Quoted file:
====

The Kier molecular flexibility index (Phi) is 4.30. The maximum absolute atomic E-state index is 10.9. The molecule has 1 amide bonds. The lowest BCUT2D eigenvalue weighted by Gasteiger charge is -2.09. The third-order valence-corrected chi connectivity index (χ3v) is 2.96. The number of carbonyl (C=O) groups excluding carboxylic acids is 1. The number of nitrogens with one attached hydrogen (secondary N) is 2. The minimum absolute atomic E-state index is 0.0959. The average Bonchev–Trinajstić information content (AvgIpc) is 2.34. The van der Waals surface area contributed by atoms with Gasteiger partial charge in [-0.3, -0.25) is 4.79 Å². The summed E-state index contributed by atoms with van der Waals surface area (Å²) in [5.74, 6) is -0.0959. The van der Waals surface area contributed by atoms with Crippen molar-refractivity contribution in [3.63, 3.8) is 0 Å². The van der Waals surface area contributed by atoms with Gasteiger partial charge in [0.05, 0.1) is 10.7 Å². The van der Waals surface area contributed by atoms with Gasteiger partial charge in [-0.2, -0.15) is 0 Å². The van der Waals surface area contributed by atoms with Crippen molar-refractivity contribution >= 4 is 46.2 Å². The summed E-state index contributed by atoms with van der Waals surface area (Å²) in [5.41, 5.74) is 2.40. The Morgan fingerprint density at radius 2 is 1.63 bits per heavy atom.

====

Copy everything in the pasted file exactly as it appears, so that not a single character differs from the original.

The Kier molecular flexibility index (Phi) is 4.30. The maximum absolute atomic E-state index is 10.9. The molecule has 1 amide bonds. The lowest BCUT2D eigenvalue weighted by Gasteiger charge is -2.09. The third-order valence-corrected chi connectivity index (χ3v) is 2.96. The number of carbonyl (C=O) groups excluding carboxylic acids is 1. The number of nitrogens with one attached hydrogen (secondary N) is 2. The minimum absolute atomic E-state index is 0.0959. The average Bonchev–Trinajstić information content (AvgIpc) is 2.34. The van der Waals surface area contributed by atoms with Gasteiger partial charge in [-0.3, -0.25) is 4.79 Å². The summed E-state index contributed by atoms with van der Waals surface area (Å²) in [5.74, 6) is -0.0959. The van der Waals surface area contributed by atoms with Crippen molar-refractivity contribution in [3.63, 3.8) is 0 Å². The van der Waals surface area contributed by atoms with Gasteiger partial charge in [0.05, 0.1) is 10.7 Å². The van der Waals surface area contributed by atoms with Gasteiger partial charge in [-0.2, -0.15) is 0 Å². The van der Waals surface area contributed by atoms with Crippen molar-refractivity contribution >= 4 is 46.2 Å². The summed E-state index contributed by atoms with van der Waals surface area (Å²) in [5.41, 5.74) is 2.40. The Morgan fingerprint density at radius 2 is 1.63 bits per heavy atom.